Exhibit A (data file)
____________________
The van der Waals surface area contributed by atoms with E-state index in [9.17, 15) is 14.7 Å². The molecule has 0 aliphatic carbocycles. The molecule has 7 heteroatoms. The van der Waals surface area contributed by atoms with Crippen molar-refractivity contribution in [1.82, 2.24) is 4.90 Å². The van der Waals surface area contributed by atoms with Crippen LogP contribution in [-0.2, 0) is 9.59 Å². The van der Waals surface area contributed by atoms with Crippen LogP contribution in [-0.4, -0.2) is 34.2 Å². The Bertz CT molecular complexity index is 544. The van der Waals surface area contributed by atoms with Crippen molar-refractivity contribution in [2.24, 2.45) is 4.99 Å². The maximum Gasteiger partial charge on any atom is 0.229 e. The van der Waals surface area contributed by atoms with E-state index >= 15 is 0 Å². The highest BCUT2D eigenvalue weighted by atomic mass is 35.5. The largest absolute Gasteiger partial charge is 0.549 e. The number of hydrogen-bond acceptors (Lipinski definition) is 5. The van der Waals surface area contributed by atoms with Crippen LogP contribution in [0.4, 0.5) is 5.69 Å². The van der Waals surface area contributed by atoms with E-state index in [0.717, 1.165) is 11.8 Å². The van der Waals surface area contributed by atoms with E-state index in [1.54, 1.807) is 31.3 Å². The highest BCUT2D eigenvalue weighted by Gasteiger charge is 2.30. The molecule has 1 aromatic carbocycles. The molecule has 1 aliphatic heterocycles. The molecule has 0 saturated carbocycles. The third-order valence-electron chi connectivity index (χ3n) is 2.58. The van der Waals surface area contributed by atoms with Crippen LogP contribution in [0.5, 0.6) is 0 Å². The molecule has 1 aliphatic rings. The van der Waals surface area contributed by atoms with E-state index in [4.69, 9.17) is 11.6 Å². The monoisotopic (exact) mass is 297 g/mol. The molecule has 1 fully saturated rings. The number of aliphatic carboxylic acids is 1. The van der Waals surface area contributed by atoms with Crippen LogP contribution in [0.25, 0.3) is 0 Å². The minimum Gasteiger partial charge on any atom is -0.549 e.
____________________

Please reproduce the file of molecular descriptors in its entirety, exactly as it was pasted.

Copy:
The van der Waals surface area contributed by atoms with E-state index in [9.17, 15) is 14.7 Å². The molecule has 0 aliphatic carbocycles. The molecule has 7 heteroatoms. The van der Waals surface area contributed by atoms with Crippen molar-refractivity contribution in [1.82, 2.24) is 4.90 Å². The van der Waals surface area contributed by atoms with Crippen LogP contribution in [-0.2, 0) is 9.59 Å². The van der Waals surface area contributed by atoms with Crippen LogP contribution in [-0.4, -0.2) is 34.2 Å². The Bertz CT molecular complexity index is 544. The van der Waals surface area contributed by atoms with Crippen molar-refractivity contribution in [2.24, 2.45) is 4.99 Å². The maximum Gasteiger partial charge on any atom is 0.229 e. The van der Waals surface area contributed by atoms with E-state index >= 15 is 0 Å². The highest BCUT2D eigenvalue weighted by atomic mass is 35.5. The largest absolute Gasteiger partial charge is 0.549 e. The number of hydrogen-bond acceptors (Lipinski definition) is 5. The van der Waals surface area contributed by atoms with Crippen LogP contribution in [0.4, 0.5) is 5.69 Å². The van der Waals surface area contributed by atoms with E-state index in [0.717, 1.165) is 11.8 Å². The van der Waals surface area contributed by atoms with E-state index in [1.54, 1.807) is 31.3 Å². The highest BCUT2D eigenvalue weighted by Gasteiger charge is 2.30. The molecule has 1 aromatic carbocycles. The molecule has 1 aliphatic heterocycles. The molecule has 0 saturated carbocycles. The third-order valence-electron chi connectivity index (χ3n) is 2.58. The van der Waals surface area contributed by atoms with Crippen LogP contribution in [0.5, 0.6) is 0 Å². The molecule has 1 aliphatic rings. The van der Waals surface area contributed by atoms with E-state index in [4.69, 9.17) is 11.6 Å². The monoisotopic (exact) mass is 297 g/mol. The molecule has 1 fully saturated rings. The number of aliphatic carboxylic acids is 1. The van der Waals surface area contributed by atoms with Crippen LogP contribution in [0.25, 0.3) is 0 Å². The minimum Gasteiger partial charge on any atom is -0.549 e.